Busan's, if not Korea's, first ever Expat Film Festival is currently playing a variety of expat films. The inception of the film festival reflects the burgeoning population of foreigners living in Korea which now stands at over 1 million. The small yet eclectic programme also goes some way in reflecting the diverse ethnicities and the issues they face living in this country. The festival includes directors from the USA, Canada, Germany, Turkey, Sweden, Bangladesh, Japan and Korea.
There are approximately 14 short films in the festival each divided into scheduled sections. Highlights include Chinese Winter by expat Canadian director Michael Arnold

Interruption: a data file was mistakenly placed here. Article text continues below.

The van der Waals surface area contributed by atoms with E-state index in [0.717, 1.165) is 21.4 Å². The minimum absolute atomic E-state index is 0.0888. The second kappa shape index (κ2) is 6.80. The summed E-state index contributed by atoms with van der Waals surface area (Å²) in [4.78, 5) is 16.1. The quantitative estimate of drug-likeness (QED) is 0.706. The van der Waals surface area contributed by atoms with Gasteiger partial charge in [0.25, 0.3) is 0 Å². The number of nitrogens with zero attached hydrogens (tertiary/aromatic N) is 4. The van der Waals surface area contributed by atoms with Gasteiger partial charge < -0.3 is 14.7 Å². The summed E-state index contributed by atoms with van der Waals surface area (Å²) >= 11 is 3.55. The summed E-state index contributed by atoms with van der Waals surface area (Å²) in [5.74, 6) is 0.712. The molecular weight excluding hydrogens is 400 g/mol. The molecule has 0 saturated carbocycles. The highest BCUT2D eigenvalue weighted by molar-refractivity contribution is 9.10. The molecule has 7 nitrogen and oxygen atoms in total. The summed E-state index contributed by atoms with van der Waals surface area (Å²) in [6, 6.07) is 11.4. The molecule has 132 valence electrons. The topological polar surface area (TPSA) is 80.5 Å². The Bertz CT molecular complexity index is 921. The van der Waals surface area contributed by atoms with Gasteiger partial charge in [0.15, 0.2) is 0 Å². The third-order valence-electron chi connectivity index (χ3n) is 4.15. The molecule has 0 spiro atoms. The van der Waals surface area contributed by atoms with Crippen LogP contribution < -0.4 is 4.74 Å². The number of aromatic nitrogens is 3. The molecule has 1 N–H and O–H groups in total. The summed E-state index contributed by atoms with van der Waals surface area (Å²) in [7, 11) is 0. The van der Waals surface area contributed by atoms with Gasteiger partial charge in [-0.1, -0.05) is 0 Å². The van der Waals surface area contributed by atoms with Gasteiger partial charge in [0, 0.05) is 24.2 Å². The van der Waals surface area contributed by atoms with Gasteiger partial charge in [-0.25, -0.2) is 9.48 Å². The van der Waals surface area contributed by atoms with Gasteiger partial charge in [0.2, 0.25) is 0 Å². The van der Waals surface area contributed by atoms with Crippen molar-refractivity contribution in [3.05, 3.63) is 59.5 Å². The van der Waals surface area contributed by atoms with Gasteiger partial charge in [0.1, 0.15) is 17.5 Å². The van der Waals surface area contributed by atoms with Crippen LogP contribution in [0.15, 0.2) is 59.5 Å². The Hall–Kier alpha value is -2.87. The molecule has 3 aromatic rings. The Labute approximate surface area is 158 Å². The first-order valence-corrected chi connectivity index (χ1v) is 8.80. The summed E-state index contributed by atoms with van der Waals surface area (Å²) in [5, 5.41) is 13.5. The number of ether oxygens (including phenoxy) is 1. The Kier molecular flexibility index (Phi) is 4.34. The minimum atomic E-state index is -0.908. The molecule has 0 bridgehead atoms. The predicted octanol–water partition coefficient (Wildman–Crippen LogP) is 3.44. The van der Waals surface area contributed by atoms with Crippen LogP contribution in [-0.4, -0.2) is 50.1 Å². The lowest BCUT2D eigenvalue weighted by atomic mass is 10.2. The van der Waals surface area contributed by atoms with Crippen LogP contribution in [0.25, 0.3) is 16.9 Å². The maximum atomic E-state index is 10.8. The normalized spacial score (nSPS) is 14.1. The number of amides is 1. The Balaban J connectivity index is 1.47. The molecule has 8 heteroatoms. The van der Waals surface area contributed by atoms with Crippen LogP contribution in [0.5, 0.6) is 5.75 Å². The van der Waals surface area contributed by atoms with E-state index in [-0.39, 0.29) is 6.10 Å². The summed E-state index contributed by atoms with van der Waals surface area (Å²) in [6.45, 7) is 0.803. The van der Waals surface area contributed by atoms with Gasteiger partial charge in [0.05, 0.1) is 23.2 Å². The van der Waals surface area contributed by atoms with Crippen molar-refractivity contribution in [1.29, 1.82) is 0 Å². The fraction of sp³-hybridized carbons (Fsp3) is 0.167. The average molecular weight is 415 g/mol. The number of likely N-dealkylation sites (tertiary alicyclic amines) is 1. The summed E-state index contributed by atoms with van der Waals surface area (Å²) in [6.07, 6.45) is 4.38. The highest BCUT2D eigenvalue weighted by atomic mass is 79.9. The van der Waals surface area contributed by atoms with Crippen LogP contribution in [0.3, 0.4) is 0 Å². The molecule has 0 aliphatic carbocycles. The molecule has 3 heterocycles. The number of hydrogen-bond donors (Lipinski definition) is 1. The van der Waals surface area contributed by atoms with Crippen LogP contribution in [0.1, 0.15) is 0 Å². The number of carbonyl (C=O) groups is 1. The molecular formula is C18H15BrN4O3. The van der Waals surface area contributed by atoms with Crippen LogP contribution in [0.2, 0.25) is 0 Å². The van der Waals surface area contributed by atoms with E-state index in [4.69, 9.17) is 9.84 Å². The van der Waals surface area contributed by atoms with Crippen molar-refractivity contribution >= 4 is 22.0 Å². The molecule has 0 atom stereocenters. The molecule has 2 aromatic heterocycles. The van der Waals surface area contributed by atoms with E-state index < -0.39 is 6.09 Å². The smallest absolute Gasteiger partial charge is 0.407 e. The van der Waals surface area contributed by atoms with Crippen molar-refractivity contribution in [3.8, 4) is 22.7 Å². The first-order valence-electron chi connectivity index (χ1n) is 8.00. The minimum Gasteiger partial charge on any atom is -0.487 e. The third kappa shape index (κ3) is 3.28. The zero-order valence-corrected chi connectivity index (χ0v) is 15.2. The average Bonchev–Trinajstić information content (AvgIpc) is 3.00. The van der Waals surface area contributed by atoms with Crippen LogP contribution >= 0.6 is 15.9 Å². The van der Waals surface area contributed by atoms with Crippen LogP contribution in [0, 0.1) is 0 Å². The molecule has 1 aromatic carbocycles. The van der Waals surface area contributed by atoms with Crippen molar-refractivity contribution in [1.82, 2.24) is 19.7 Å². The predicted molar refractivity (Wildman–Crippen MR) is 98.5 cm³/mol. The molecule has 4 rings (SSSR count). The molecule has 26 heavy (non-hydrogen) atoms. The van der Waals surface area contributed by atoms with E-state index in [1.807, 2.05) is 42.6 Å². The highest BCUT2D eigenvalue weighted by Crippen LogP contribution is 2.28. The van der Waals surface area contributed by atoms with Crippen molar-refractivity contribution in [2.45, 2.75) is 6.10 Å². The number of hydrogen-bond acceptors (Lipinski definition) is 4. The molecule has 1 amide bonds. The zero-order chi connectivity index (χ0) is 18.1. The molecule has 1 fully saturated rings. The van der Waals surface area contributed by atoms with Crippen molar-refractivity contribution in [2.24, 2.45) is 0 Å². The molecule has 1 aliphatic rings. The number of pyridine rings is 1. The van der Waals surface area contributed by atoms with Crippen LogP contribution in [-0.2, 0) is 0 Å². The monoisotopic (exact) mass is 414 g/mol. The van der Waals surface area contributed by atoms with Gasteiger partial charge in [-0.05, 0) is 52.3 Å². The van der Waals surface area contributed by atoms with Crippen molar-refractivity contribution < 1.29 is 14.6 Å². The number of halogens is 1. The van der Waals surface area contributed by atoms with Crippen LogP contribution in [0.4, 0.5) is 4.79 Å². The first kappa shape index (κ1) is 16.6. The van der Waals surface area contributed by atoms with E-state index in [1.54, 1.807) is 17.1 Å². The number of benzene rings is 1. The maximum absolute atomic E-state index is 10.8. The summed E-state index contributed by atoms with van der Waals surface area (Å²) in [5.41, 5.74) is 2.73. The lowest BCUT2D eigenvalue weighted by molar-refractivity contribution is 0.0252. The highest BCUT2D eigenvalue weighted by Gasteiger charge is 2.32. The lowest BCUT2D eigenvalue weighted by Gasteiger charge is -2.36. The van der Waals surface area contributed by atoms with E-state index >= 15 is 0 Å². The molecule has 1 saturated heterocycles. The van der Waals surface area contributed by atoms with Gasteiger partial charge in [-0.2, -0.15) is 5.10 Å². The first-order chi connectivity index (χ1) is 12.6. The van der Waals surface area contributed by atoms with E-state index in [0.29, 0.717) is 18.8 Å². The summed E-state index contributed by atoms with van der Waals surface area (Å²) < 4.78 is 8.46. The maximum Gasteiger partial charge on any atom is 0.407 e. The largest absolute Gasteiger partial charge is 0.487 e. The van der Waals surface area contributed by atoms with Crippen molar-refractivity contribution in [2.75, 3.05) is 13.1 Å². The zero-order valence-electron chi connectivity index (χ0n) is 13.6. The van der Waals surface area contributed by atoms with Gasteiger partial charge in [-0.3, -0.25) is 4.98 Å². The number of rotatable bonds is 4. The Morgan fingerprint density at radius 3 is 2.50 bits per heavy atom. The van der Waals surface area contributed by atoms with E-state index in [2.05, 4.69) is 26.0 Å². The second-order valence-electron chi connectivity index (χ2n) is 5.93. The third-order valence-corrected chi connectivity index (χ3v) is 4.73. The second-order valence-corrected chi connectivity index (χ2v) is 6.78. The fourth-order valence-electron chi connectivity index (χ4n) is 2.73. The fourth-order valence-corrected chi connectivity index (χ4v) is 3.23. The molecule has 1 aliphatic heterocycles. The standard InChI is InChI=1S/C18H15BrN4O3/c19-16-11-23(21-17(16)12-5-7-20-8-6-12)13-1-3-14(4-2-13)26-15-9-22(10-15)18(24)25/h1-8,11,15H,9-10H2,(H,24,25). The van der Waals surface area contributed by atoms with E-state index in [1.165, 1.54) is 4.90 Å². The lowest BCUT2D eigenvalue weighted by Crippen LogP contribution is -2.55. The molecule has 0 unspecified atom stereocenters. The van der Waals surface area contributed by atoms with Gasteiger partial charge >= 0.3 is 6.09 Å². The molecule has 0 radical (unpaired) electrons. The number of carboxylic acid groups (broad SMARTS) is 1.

who is probably Korea's hardest working foreign director, having shot numerous short films. The film profiles a number of expats working, living, loving and coming to grips with the country they are in. "Anyoung, Sayonara" is a Japanese/Korea co production directed by MIN Ji-hyeong. The film is a teen drama broken into 3 parts that profiles the lives of three young people and the various issues they face living in Korea. Mahbub Mustaque is a Bangladeshi who lived in Korea for over ten years working in a labor union, but was then deported back to his country. The film The Returnee is directed by Mustaque and follows his forced homecoming back to Bangledesh and his subsequent attempt to create a new labour union in Nepal. Director Maya Weimar from Sweden has created an untitled film that is part of a five-director omnibus series telling tales of Korean children adopted to other countries. From Turkey comes director Murat Copcu who has created a short comedy called Coffee and Milk. This simple tale profiles a Korean student and a Canadian teacher who literally bump into each other and spill the coffee and milk they are carrying.